First formed in the early 1880s, the Dow Jones and Company is one of the most well-known and influential business and financial news organizations in the world today. It is also one of the most widely followed stock indexes globally, despite that it only consists of 30 organizations.
The Dow Jones has evolved substantially since its establishment nearly a century and a half ago through economic booms and busts, and it will continue to do so.
Read on to learn more about the Dow Jones, its history, calculating its averages, and the main criticisms surrounding it.
What is the Dow Jones?
In 1882, Charles Dow, Edward Jones, and Charles Bergstresser created the Dow Jones, which was called the Dow Jones Industrial Average or the DJIA. These three individuals also founded The Wall Street Journal.
In the process, they created market averages or thresholds for a handful of stocks to predict when the value of those shares, mainly industrial stocks, may begin to rise or fall. The first calculated average of the Dow was 40.94. This means the average price of all the stocks that were part of the original index was $40.94.
The primary purpose of the Dow Jones is to track the stocks and any related indexes of public companies across the globe. In addition, that news is reported to the general public so it may stay abreast of current market trends.
These days, the DJIA is a separate entity from Dow Jones and Company.
Also called "the Dow," the DJIA is an index that tracks some of the most popular stocks globally, such as Apple, Microsoft, Coca-Cola, and Boeing stocks. In the beginning, just 12 companies were part of the index, and each was exclusively industrial. Railroads, cotton, gas, and tobacco were just a few of the commodities involved. The state of the nation's economy is often synonymous with how well these companies are performing.
Presently, 30 companies comprise the DJIA. Read on for information on the history of the Dow Jones.
Dow Jones' history
The trio of business partners who founded the Dow Jones did so because they believed the masses deserved to have insight into the market and that it was possible to predict the patterns of stock prices.
Only 12 companies comprised the original index, which focused on commodities:
1. American Tobacco
2. American Sugar
3. American Cotton Oil
4. Chicago Gas
5. General Electric
6. Distilling and Cattle Feeding
7. Laclede Gas
8. National Lead
9. North American
10. Tennessee Coal, Iron, and Railroad
11. U.S. Rubber
12. U.S. Leather
In addition to having roots in the DJIA, Dow Jones also encompasses the Dow Jones Transportation Average and the Dow Jones Utility Average. The former explicitly monitors transportation companies, like delivery services and airlines. The latter tracks utility shares.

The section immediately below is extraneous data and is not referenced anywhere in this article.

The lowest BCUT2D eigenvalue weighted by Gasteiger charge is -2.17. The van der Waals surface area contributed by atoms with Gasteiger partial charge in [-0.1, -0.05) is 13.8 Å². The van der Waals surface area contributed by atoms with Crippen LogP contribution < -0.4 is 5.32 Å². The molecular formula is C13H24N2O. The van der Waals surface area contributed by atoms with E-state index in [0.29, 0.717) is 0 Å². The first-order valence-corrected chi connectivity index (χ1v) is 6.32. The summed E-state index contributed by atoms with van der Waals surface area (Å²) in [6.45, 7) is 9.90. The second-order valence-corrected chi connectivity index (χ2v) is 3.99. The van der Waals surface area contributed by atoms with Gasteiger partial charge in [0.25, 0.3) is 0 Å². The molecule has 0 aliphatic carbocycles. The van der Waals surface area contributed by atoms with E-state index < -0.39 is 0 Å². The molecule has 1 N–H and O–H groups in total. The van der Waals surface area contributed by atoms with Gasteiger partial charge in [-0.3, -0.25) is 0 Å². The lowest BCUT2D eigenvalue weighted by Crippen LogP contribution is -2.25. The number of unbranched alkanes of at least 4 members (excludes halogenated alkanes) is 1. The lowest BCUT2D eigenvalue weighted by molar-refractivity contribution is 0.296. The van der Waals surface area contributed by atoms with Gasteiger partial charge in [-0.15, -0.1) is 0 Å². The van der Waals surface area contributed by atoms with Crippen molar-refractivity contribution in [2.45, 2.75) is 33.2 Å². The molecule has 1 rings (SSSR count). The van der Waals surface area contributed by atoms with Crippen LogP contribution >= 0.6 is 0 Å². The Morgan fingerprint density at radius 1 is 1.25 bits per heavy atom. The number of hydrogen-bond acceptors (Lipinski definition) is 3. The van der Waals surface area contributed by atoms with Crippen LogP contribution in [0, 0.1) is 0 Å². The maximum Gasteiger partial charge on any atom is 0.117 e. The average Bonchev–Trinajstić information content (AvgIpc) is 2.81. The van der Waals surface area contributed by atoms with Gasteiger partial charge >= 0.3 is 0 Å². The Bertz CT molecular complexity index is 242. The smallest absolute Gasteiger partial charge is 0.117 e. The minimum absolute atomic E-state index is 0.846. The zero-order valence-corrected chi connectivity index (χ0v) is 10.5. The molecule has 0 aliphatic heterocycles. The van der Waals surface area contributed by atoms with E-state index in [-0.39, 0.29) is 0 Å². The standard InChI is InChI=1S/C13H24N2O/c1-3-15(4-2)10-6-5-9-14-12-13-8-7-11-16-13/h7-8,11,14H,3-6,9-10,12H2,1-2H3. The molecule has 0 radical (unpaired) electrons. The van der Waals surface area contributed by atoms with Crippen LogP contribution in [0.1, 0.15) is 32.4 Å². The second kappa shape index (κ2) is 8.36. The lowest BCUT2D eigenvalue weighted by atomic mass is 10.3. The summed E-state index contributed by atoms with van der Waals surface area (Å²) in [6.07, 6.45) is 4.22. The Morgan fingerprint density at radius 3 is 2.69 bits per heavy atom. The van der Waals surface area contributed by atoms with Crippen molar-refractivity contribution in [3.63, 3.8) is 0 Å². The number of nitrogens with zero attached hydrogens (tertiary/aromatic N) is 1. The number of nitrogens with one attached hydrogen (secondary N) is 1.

Dow Jones' components
Since 1928, the Dow Jones has consisted of the 30 most-traded stocks across the globe to aid investors in their objectives and decisions regarding market participation.
Outlined below are the top 10 of the 30 companies in question, by index weighting.
Index weighting refers to how much a particular stock is valued. Shares with a higher weight cost more money to buy and can earn higher returns.
You must invest in exchange-traded funds or ETFs to own shares in the Dow Jones.
Public trading of each of the noted companies occurs through the New York Stock Exchange or NYSE. What companies make up the index has shifted throughout the years in response to economic progression and distress. The index always accurately reflects the current market environment.
Finally, the only qualification a company must meet to be a part of the index, technically speaking, is that it is a large, well-respected firm with high stock prices.
Dow Jones' calculation
The Dow measures whether stocks decline or incline with time. When the Dow Jones rises, the economy acts like a bull market, meaning trading happens optimistically, and the value of stocks increases. In comparison, when it falls, it transitions into a bear market, meaning that stocks and shares will most likely lose money.
To determine the DJIA sum, add up the current stock prices of all 30 companies, then divide that number by a value known as the Divisor. The Divisor accounts for any changes in stock structure, most commonly stock splits. Currently, that value is 0.152, but it does shift from time to time.
Measurements are price-weighted, meaning that each participating company within the index is weighted relative to its stock price. The overall average of the index would be the mean of each of those prices.
The following represents the Dow calculation formula:
DIJA = pd
p represents the prices of the stock components. d is the Dow Divisor.
Alterations are made to the formula if a stock split occurs.
DIJA = [p(old) d(old)] = [p(new) d(new)]
Criticisms of the DIJA
No economic entity is perfect, and the DJIA is no different. One of the most significant criticisms of the index average is that it does not accurately represent how the market is performing since it only tracks 30 stocks, which is less than one percent of the entire market.
In comparison, the S&P 500 and the Russell 3000 Index are much broader.
Furthermore, the DJIA is an index centered around stock prices exclusively, as opposed to a stock's market capitalization, or how much it is worth when it comes to trading.
The Dow Divisor exists to accommodate market restructuring, but a significant portion of investors and money managers rely on the S&P 500 instead.
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